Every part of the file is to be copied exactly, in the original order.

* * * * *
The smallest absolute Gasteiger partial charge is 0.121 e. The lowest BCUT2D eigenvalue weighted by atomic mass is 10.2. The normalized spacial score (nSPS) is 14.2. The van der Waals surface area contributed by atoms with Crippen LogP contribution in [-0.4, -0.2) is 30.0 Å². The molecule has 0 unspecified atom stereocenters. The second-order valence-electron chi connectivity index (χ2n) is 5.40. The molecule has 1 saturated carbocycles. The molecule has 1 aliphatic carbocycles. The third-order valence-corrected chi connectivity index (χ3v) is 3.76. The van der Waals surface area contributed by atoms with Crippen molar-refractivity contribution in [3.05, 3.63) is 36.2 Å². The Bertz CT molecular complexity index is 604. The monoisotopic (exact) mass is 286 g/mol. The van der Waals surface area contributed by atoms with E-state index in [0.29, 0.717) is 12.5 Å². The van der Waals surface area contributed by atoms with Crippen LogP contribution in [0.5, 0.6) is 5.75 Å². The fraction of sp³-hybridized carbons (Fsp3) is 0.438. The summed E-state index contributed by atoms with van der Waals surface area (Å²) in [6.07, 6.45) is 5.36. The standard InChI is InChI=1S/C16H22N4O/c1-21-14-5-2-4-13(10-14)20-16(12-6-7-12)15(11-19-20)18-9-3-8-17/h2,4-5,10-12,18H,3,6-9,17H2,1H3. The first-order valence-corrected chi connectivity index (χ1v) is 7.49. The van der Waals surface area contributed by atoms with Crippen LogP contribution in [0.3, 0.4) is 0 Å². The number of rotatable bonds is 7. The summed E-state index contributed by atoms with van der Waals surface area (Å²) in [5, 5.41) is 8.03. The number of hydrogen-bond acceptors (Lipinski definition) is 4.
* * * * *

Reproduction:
The smallest absolute Gasteiger partial charge is 0.121 e. The lowest BCUT2D eigenvalue weighted by atomic mass is 10.2. The normalized spacial score (nSPS) is 14.2. The van der Waals surface area contributed by atoms with Crippen LogP contribution in [-0.4, -0.2) is 30.0 Å². The molecule has 0 unspecified atom stereocenters. The second-order valence-electron chi connectivity index (χ2n) is 5.40. The molecule has 1 saturated carbocycles. The molecule has 1 aliphatic carbocycles. The third-order valence-corrected chi connectivity index (χ3v) is 3.76. The van der Waals surface area contributed by atoms with Crippen molar-refractivity contribution in [3.05, 3.63) is 36.2 Å². The Bertz CT molecular complexity index is 604. The monoisotopic (exact) mass is 286 g/mol. The van der Waals surface area contributed by atoms with E-state index in [0.29, 0.717) is 12.5 Å². The van der Waals surface area contributed by atoms with Crippen LogP contribution in [0.5, 0.6) is 5.75 Å². The fraction of sp³-hybridized carbons (Fsp3) is 0.438. The summed E-state index contributed by atoms with van der Waals surface area (Å²) in [6.07, 6.45) is 5.36. The standard InChI is InChI=1S/C16H22N4O/c1-21-14-5-2-4-13(10-14)20-16(12-6-7-12)15(11-19-20)18-9-3-8-17/h2,4-5,10-12,18H,3,6-9,17H2,1H3. The first-order valence-corrected chi connectivity index (χ1v) is 7.49. The van der Waals surface area contributed by atoms with Crippen LogP contribution in [0.3, 0.4) is 0 Å². The number of rotatable bonds is 7. The summed E-state index contributed by atoms with van der Waals surface area (Å²) in [5, 5.41) is 8.03. The number of hydrogen-bond acceptors (Lipinski definition) is 4.